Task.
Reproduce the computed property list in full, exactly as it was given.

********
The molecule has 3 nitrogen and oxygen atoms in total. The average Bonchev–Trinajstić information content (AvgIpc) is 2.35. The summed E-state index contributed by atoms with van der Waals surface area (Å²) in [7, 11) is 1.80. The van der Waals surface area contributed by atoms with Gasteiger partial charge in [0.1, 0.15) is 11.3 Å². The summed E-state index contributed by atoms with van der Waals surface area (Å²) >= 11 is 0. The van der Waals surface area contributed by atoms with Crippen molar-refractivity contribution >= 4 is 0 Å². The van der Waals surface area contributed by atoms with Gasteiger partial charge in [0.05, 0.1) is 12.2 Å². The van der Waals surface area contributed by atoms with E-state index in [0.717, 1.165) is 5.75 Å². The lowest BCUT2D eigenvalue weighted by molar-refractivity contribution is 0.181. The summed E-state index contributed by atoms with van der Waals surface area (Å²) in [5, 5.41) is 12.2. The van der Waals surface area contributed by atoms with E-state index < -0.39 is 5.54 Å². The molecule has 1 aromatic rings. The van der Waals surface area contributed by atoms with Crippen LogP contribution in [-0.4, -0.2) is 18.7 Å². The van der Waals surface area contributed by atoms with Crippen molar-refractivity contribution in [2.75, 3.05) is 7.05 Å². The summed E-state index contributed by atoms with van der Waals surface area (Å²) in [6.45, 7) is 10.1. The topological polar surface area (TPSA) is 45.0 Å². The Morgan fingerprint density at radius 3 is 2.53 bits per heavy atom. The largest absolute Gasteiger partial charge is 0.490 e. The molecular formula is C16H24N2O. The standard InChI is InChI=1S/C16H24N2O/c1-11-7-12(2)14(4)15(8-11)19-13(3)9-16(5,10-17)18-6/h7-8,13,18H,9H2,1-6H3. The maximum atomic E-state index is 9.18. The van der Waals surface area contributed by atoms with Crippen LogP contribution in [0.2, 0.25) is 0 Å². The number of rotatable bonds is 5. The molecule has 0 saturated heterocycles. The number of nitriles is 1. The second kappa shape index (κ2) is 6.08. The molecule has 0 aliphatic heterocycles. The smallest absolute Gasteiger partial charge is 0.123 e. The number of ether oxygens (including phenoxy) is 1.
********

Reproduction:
The molecule has 3 nitrogen and oxygen atoms in total. The average Bonchev–Trinajstić information content (AvgIpc) is 2.35. The summed E-state index contributed by atoms with van der Waals surface area (Å²) in [7, 11) is 1.80. The van der Waals surface area contributed by atoms with Gasteiger partial charge in [0.1, 0.15) is 11.3 Å². The summed E-state index contributed by atoms with van der Waals surface area (Å²) >= 11 is 0. The van der Waals surface area contributed by atoms with Crippen molar-refractivity contribution >= 4 is 0 Å². The van der Waals surface area contributed by atoms with Gasteiger partial charge in [0.05, 0.1) is 12.2 Å². The van der Waals surface area contributed by atoms with E-state index in [0.717, 1.165) is 5.75 Å². The lowest BCUT2D eigenvalue weighted by molar-refractivity contribution is 0.181. The summed E-state index contributed by atoms with van der Waals surface area (Å²) in [5, 5.41) is 12.2. The van der Waals surface area contributed by atoms with E-state index < -0.39 is 5.54 Å². The molecule has 1 aromatic rings. The van der Waals surface area contributed by atoms with Crippen LogP contribution in [-0.4, -0.2) is 18.7 Å². The van der Waals surface area contributed by atoms with Crippen molar-refractivity contribution in [2.75, 3.05) is 7.05 Å². The summed E-state index contributed by atoms with van der Waals surface area (Å²) in [6.45, 7) is 10.1. The topological polar surface area (TPSA) is 45.0 Å². The Morgan fingerprint density at radius 3 is 2.53 bits per heavy atom. The largest absolute Gasteiger partial charge is 0.490 e. The molecular formula is C16H24N2O. The standard InChI is InChI=1S/C16H24N2O/c1-11-7-12(2)14(4)15(8-11)19-13(3)9-16(5,10-17)18-6/h7-8,13,18H,9H2,1-6H3. The maximum atomic E-state index is 9.18. The van der Waals surface area contributed by atoms with Crippen LogP contribution in [0.2, 0.25) is 0 Å². The number of rotatable bonds is 5. The molecule has 0 saturated heterocycles. The number of nitriles is 1. The second kappa shape index (κ2) is 6.08. The molecule has 0 aliphatic heterocycles. The smallest absolute Gasteiger partial charge is 0.123 e. The number of ether oxygens (including phenoxy) is 1.